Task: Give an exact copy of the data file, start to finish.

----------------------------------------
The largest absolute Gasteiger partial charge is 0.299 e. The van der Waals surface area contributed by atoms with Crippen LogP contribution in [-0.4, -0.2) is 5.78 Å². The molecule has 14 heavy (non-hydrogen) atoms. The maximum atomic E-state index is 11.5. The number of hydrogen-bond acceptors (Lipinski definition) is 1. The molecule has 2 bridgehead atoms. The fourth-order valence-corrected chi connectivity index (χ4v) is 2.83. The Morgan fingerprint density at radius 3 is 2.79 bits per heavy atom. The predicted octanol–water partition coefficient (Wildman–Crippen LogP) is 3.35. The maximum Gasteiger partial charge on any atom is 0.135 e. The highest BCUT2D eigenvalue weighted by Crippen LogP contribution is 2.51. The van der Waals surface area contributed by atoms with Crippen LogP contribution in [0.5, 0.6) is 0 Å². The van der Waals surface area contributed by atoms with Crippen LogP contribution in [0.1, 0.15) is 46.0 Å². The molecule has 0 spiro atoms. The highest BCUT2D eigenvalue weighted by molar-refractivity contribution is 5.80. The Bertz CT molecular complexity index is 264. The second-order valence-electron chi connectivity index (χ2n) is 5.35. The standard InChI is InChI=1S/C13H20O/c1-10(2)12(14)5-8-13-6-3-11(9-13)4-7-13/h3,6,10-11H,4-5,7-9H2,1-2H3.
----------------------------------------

The largest absolute Gasteiger partial charge is 0.299 e. The van der Waals surface area contributed by atoms with Crippen LogP contribution in [-0.4, -0.2) is 5.78 Å². The molecule has 14 heavy (non-hydrogen) atoms. The maximum atomic E-state index is 11.5. The number of hydrogen-bond acceptors (Lipinski definition) is 1. The molecule has 2 bridgehead atoms. The fourth-order valence-corrected chi connectivity index (χ4v) is 2.83. The Morgan fingerprint density at radius 3 is 2.79 bits per heavy atom. The predicted octanol–water partition coefficient (Wildman–Crippen LogP) is 3.35. The maximum Gasteiger partial charge on any atom is 0.135 e. The highest BCUT2D eigenvalue weighted by Crippen LogP contribution is 2.51. The van der Waals surface area contributed by atoms with Crippen LogP contribution in [0.5, 0.6) is 0 Å². The van der Waals surface area contributed by atoms with Crippen LogP contribution in [0.1, 0.15) is 46.0 Å². The molecule has 0 spiro atoms. The highest BCUT2D eigenvalue weighted by molar-refractivity contribution is 5.80. The Bertz CT molecular complexity index is 264. The second-order valence-electron chi connectivity index (χ2n) is 5.35. The standard InChI is InChI=1S/C13H20O/c1-10(2)12(14)5-8-13-6-3-11(9-13)4-7-13/h3,6,10-11H,4-5,7-9H2,1-2H3.